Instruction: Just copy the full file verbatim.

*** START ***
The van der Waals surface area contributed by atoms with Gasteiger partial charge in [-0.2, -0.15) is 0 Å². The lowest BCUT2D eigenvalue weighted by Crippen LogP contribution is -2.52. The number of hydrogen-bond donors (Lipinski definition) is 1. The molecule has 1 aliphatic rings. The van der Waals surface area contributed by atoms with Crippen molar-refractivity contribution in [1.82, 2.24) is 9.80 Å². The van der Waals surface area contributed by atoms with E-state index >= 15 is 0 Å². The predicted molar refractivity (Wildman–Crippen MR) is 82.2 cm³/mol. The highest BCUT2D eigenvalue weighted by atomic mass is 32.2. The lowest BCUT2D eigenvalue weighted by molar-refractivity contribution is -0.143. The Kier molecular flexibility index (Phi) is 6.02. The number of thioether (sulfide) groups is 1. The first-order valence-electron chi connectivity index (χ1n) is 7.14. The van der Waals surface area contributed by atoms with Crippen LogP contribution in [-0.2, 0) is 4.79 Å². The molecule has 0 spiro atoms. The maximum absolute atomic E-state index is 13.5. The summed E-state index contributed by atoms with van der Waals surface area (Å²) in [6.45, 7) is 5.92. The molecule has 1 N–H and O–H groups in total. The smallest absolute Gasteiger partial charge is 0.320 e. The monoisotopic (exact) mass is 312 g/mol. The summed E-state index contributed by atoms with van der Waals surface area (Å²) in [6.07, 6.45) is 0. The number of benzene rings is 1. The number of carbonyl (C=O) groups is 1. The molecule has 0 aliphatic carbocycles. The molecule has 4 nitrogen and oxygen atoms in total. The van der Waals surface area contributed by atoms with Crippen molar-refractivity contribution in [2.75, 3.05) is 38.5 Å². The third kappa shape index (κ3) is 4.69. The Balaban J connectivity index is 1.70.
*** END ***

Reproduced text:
The van der Waals surface area contributed by atoms with Gasteiger partial charge in [-0.2, -0.15) is 0 Å². The lowest BCUT2D eigenvalue weighted by Crippen LogP contribution is -2.52. The number of hydrogen-bond donors (Lipinski definition) is 1. The molecule has 1 aliphatic rings. The van der Waals surface area contributed by atoms with Crippen molar-refractivity contribution in [1.82, 2.24) is 9.80 Å². The van der Waals surface area contributed by atoms with E-state index >= 15 is 0 Å². The predicted molar refractivity (Wildman–Crippen MR) is 82.2 cm³/mol. The highest BCUT2D eigenvalue weighted by atomic mass is 32.2. The lowest BCUT2D eigenvalue weighted by molar-refractivity contribution is -0.143. The Kier molecular flexibility index (Phi) is 6.02. The number of thioether (sulfide) groups is 1. The first-order valence-electron chi connectivity index (χ1n) is 7.14. The van der Waals surface area contributed by atoms with Crippen LogP contribution in [-0.2, 0) is 4.79 Å². The molecule has 0 spiro atoms. The maximum absolute atomic E-state index is 13.5. The summed E-state index contributed by atoms with van der Waals surface area (Å²) in [6.45, 7) is 5.92. The molecule has 1 N–H and O–H groups in total. The smallest absolute Gasteiger partial charge is 0.320 e. The monoisotopic (exact) mass is 312 g/mol. The summed E-state index contributed by atoms with van der Waals surface area (Å²) in [6.07, 6.45) is 0. The number of benzene rings is 1. The number of carbonyl (C=O) groups is 1. The molecule has 0 aliphatic carbocycles. The molecule has 4 nitrogen and oxygen atoms in total. The van der Waals surface area contributed by atoms with Crippen molar-refractivity contribution in [2.75, 3.05) is 38.5 Å². The third kappa shape index (κ3) is 4.69. The Balaban J connectivity index is 1.70.